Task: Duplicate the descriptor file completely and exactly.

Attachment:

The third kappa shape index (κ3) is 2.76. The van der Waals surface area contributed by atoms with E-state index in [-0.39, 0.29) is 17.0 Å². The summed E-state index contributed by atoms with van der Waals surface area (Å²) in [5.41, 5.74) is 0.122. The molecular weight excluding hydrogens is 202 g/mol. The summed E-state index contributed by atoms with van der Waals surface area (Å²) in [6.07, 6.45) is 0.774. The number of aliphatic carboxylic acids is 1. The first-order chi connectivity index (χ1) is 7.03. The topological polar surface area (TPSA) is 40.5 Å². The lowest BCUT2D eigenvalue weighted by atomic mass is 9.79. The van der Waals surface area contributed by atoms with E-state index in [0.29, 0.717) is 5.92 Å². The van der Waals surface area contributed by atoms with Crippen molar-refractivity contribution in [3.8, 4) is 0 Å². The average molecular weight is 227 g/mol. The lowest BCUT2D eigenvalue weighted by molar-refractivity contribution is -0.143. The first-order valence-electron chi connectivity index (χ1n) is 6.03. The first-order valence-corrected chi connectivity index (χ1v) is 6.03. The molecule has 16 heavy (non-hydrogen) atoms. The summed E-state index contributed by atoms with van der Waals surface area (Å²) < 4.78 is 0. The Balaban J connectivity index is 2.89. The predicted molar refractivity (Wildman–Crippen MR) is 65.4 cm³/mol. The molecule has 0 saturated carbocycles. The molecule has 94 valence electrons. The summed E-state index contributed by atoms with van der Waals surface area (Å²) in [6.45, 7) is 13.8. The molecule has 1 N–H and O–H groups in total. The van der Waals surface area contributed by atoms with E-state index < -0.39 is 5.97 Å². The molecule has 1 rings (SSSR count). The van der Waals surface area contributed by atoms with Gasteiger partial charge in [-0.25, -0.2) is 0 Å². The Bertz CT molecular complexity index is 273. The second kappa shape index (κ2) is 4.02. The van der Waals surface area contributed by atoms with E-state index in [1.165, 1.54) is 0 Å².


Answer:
The third kappa shape index (κ3) is 2.76. The van der Waals surface area contributed by atoms with E-state index in [-0.39, 0.29) is 17.0 Å². The summed E-state index contributed by atoms with van der Waals surface area (Å²) in [5.41, 5.74) is 0.122. The molecular weight excluding hydrogens is 202 g/mol. The summed E-state index contributed by atoms with van der Waals surface area (Å²) in [6.07, 6.45) is 0.774. The number of aliphatic carboxylic acids is 1. The first-order chi connectivity index (χ1) is 7.03. The topological polar surface area (TPSA) is 40.5 Å². The lowest BCUT2D eigenvalue weighted by atomic mass is 9.79. The van der Waals surface area contributed by atoms with E-state index in [0.29, 0.717) is 5.92 Å². The van der Waals surface area contributed by atoms with Crippen molar-refractivity contribution in [3.8, 4) is 0 Å². The average molecular weight is 227 g/mol. The lowest BCUT2D eigenvalue weighted by molar-refractivity contribution is -0.143. The first-order valence-electron chi connectivity index (χ1n) is 6.03. The first-order valence-corrected chi connectivity index (χ1v) is 6.03. The molecule has 16 heavy (non-hydrogen) atoms. The summed E-state index contributed by atoms with van der Waals surface area (Å²) < 4.78 is 0. The Balaban J connectivity index is 2.89. The predicted molar refractivity (Wildman–Crippen MR) is 65.4 cm³/mol. The molecule has 0 saturated carbocycles. The molecule has 94 valence electrons. The summed E-state index contributed by atoms with van der Waals surface area (Å²) in [6.45, 7) is 13.8. The molecule has 1 N–H and O–H groups in total. The van der Waals surface area contributed by atoms with E-state index < -0.39 is 5.97 Å². The molecule has 1 rings (SSSR count). The van der Waals surface area contributed by atoms with Gasteiger partial charge in [-0.25, -0.2) is 0 Å². The Bertz CT molecular complexity index is 273. The second kappa shape index (κ2) is 4.02. The van der Waals surface area contributed by atoms with E-state index in [1.165, 1.54) is 0 Å².